The Lobbyist File: Doug Johnson

The low-profile operator behind the GOP’s reenergized anti-abortion push.

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A.K.A.: “The most effective lobbyist in Washington” —National Review

“The indispensible man behind all of the greatest pro-life victories in Congress since Roe v. Wade” —Life Prizes

POSITION: Chief lobbyist for National Right to Life Committee, the nation’s preeminent anti-abortion group. He’s been there since 1981. Most recently the unseen force behind the House GOP’s push to orchestrate the most audacious legislative assault on abortion rights in recent memory.

DISTINGUISHING FEATURES: Wears thick glasses and off-the-rack suits. Lacks the brusque manner and speedy walk of most K Street types. Unflappable, doesn’t schmooze politicians, speaks slowly enough for reporters to keep up. The rare lobbyist who’s actually a fervent believer in his cause.

KNOWN ASSOCIATES: Richard Doerflinger, top lobbyist on pro-life issues for the US Conference of Catholic Bishops; Rep. Chris Smith (R-N.J.), sponsor of HR 3 (see below).

KNOWN ENEMIES: The obvious ones: NARAL Pro-Choice America, Planned Parenthood, other pro-choice groups. Johnson receives hate mail and threats from people who think he’s too pro-life—but also from those who think he doesn’t fight hard enough.

M.O.: Working methodically and relentlessly to roll back abortion rights. But he’s not afraid to compromise: In 1993, abortion-rights supporters tried to repeal the Hyde Amendment (PDF), which bans Medicaid funding for abortion. Then-Rep. Henry Hyde (R-Ill.) and Johnson’s group engineered a deal that saved the ban, but added exemptions for rape and incest.

LATEST ACHIEVEMENTS: Johnson helped craft HR 3, the No Taxpayer Funding for Abortion Act, one of the GOP’s top legislative priorities this year. The bill, sponsored by Rep. Smith, is a hodgepodge of anti-abortion provisions, such as forbidding small businesses that receive tax credits for health insurance from buying plans that cover abortions; preventing soldiers and their spouses stationed in countries where abortion is illegal (like Afghanistan) from obtaining the procedure on US bases; and potentially blocking the use of Medicaid dollars to fund abortions for victims of statutory rape. The original draft confined federal abortion funds to cases of “forcible rape.”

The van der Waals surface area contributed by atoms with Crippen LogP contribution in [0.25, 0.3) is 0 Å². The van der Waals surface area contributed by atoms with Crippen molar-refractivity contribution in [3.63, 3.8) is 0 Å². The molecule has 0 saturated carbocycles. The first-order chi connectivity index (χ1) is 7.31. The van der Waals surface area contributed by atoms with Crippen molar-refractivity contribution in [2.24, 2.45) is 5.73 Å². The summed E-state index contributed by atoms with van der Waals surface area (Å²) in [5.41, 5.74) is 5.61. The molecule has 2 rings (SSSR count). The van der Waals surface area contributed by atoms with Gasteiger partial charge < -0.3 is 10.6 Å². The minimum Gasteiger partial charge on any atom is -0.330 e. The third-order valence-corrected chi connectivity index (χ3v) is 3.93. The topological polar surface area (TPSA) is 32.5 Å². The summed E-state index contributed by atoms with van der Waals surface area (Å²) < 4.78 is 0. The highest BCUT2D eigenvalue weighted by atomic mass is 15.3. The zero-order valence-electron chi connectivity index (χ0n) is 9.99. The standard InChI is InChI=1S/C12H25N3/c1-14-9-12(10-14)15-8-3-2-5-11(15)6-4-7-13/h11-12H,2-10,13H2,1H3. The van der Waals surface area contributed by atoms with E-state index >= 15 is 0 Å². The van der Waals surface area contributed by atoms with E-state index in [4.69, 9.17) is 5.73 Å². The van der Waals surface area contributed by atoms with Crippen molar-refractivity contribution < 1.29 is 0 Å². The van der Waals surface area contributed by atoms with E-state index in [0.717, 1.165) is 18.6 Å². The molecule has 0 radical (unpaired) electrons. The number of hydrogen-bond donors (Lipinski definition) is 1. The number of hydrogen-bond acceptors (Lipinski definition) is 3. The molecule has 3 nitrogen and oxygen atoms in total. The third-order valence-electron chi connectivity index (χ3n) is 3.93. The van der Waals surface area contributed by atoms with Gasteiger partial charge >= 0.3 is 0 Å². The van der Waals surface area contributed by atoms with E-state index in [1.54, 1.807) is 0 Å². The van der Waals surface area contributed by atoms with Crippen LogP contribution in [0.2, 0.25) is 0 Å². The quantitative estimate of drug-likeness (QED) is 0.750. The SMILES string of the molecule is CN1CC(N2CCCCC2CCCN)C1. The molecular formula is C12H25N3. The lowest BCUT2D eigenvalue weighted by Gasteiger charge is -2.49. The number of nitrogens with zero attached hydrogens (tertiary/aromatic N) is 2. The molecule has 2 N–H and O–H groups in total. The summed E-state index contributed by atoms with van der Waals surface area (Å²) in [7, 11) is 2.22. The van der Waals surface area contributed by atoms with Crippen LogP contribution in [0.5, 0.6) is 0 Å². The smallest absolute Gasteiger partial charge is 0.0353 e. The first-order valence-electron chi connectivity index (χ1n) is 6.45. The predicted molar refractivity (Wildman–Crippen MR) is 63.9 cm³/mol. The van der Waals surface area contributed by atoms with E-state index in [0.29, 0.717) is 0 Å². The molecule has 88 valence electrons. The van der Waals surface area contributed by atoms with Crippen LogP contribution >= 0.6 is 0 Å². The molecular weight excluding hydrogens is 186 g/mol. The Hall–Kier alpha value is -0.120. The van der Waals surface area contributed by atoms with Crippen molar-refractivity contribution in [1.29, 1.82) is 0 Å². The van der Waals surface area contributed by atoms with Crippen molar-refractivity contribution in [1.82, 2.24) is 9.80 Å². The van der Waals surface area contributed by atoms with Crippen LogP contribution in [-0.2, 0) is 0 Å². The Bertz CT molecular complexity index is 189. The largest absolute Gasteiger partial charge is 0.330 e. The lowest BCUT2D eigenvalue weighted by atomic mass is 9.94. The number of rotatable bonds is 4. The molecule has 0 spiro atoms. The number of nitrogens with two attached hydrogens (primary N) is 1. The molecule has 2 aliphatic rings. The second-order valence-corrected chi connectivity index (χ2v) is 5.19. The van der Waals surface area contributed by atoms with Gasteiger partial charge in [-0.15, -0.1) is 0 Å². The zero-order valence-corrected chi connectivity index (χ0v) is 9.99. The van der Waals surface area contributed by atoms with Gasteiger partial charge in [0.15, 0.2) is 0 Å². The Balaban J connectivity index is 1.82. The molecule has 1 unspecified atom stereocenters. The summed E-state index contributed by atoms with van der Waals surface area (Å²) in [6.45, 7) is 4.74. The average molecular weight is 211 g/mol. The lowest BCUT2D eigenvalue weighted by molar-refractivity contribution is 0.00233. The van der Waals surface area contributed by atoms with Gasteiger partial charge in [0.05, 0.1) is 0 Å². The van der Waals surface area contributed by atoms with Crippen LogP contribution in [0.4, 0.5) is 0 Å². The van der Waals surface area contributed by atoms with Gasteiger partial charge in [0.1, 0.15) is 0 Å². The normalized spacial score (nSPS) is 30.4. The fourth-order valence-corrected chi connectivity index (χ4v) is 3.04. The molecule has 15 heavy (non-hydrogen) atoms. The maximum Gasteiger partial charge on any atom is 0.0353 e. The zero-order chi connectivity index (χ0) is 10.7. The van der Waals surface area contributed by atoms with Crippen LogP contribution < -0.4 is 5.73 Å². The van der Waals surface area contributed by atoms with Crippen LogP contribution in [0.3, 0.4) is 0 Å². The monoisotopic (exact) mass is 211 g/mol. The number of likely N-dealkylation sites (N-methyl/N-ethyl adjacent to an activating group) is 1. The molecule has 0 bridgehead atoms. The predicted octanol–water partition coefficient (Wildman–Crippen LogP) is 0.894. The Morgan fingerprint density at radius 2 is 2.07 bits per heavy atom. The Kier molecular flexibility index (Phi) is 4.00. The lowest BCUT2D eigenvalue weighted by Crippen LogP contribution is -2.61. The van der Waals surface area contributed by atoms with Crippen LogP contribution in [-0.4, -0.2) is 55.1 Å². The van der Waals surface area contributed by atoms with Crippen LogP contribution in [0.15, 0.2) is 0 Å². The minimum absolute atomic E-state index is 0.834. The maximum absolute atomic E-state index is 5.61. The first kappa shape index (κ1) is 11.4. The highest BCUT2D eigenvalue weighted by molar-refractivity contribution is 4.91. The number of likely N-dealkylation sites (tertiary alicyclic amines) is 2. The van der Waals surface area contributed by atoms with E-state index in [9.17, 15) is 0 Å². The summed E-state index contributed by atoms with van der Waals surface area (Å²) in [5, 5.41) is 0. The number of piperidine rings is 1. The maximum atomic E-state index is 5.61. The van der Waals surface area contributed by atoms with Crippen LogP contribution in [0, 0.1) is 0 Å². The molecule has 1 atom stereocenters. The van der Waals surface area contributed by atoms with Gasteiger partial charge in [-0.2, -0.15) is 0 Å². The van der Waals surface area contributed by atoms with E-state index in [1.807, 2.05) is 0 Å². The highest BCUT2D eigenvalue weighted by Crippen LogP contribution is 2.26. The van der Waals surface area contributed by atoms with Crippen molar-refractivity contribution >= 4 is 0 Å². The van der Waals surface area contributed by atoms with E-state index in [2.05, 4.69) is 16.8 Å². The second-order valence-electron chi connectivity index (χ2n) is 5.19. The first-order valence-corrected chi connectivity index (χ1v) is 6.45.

HR 3 passed the House in May but will have trouble in the Senate, where pro-choice lawmakers have enough votes to filibuster it. President Obama, whom Johnson believes “wants to advance and expand abortion as much as possible,” has promised a veto (PDF) if the bill crosses his desk. Johnson and his allies’ Plan B is to attach HR 3 or its provisions to must-pass legislation, like the budget.

HR 3 is already having an impact. In 2009, Obama and the Democrats killed a ban on using local funds to subsidize abortions in the District of Columbia. But in April, in response to House demands, they agreed to reinstate the DC abortion ban in exchange for GOP votes on a budget deal. “John, I will give you DC abortion,” Obama reportedly told House Speaker John Boehner (R-Ohio). “I am not happy about it.”

WHAT HIS OPPONENTS SAY: “In health policy, you tend to think of people who are minor presences on an issue and major presences on an issue,” says George Washington University Law School’s Sara Rosenbaum, who has been called by Democrats to rebut testimony from Johnson. “Doug Johnson is a very major presence on the abortion issue.”

IN HIS OWN WORDS: “A lot of things require more than one Congress to achieve. We don’t sit down and say, ‘If the odds are against it getting all the way through the process in this Congress, it’s not a worthwhile endeavor.’ It is a worthwhile endeavor if it raises an important public policy issue, and we can make progress toward ultimately making it federal public policy.”


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